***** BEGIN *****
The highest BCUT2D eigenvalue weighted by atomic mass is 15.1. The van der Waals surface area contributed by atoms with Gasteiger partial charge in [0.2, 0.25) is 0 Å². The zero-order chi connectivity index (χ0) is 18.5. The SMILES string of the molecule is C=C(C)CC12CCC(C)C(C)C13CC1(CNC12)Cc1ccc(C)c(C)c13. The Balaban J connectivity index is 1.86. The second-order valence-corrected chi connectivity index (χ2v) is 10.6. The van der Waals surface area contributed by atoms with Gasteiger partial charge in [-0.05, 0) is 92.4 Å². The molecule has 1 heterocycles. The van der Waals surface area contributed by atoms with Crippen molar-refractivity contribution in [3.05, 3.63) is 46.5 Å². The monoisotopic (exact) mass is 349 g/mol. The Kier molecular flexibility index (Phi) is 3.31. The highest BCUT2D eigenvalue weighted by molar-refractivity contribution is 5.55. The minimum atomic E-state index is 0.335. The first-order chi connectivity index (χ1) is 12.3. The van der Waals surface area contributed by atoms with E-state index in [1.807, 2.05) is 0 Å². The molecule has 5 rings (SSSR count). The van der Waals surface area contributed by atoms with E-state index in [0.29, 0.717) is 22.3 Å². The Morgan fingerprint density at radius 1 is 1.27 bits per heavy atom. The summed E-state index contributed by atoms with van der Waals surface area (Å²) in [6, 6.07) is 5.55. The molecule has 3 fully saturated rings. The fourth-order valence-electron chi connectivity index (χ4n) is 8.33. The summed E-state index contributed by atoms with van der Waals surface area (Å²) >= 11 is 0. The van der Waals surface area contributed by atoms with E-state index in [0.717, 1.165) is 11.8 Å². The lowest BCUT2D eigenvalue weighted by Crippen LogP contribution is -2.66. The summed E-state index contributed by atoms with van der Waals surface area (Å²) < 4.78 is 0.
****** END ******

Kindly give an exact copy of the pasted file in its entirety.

The highest BCUT2D eigenvalue weighted by atomic mass is 15.1. The van der Waals surface area contributed by atoms with Gasteiger partial charge in [0.2, 0.25) is 0 Å². The zero-order chi connectivity index (χ0) is 18.5. The SMILES string of the molecule is C=C(C)CC12CCC(C)C(C)C13CC1(CNC12)Cc1ccc(C)c(C)c13. The Balaban J connectivity index is 1.86. The second-order valence-corrected chi connectivity index (χ2v) is 10.6. The van der Waals surface area contributed by atoms with Gasteiger partial charge in [-0.05, 0) is 92.4 Å². The molecule has 1 heterocycles. The van der Waals surface area contributed by atoms with Crippen molar-refractivity contribution in [3.05, 3.63) is 46.5 Å². The monoisotopic (exact) mass is 349 g/mol. The Kier molecular flexibility index (Phi) is 3.31. The highest BCUT2D eigenvalue weighted by molar-refractivity contribution is 5.55. The minimum atomic E-state index is 0.335. The first-order chi connectivity index (χ1) is 12.3. The van der Waals surface area contributed by atoms with E-state index in [1.807, 2.05) is 0 Å². The molecule has 5 rings (SSSR count). The van der Waals surface area contributed by atoms with E-state index in [0.29, 0.717) is 22.3 Å². The Morgan fingerprint density at radius 1 is 1.27 bits per heavy atom. The summed E-state index contributed by atoms with van der Waals surface area (Å²) in [6, 6.07) is 5.55. The molecule has 3 fully saturated rings. The fourth-order valence-electron chi connectivity index (χ4n) is 8.33. The summed E-state index contributed by atoms with van der Waals surface area (Å²) >= 11 is 0. The van der Waals surface area contributed by atoms with E-state index in [0.717, 1.165) is 11.8 Å². The lowest BCUT2D eigenvalue weighted by Crippen LogP contribution is -2.66. The summed E-state index contributed by atoms with van der Waals surface area (Å²) < 4.78 is 0.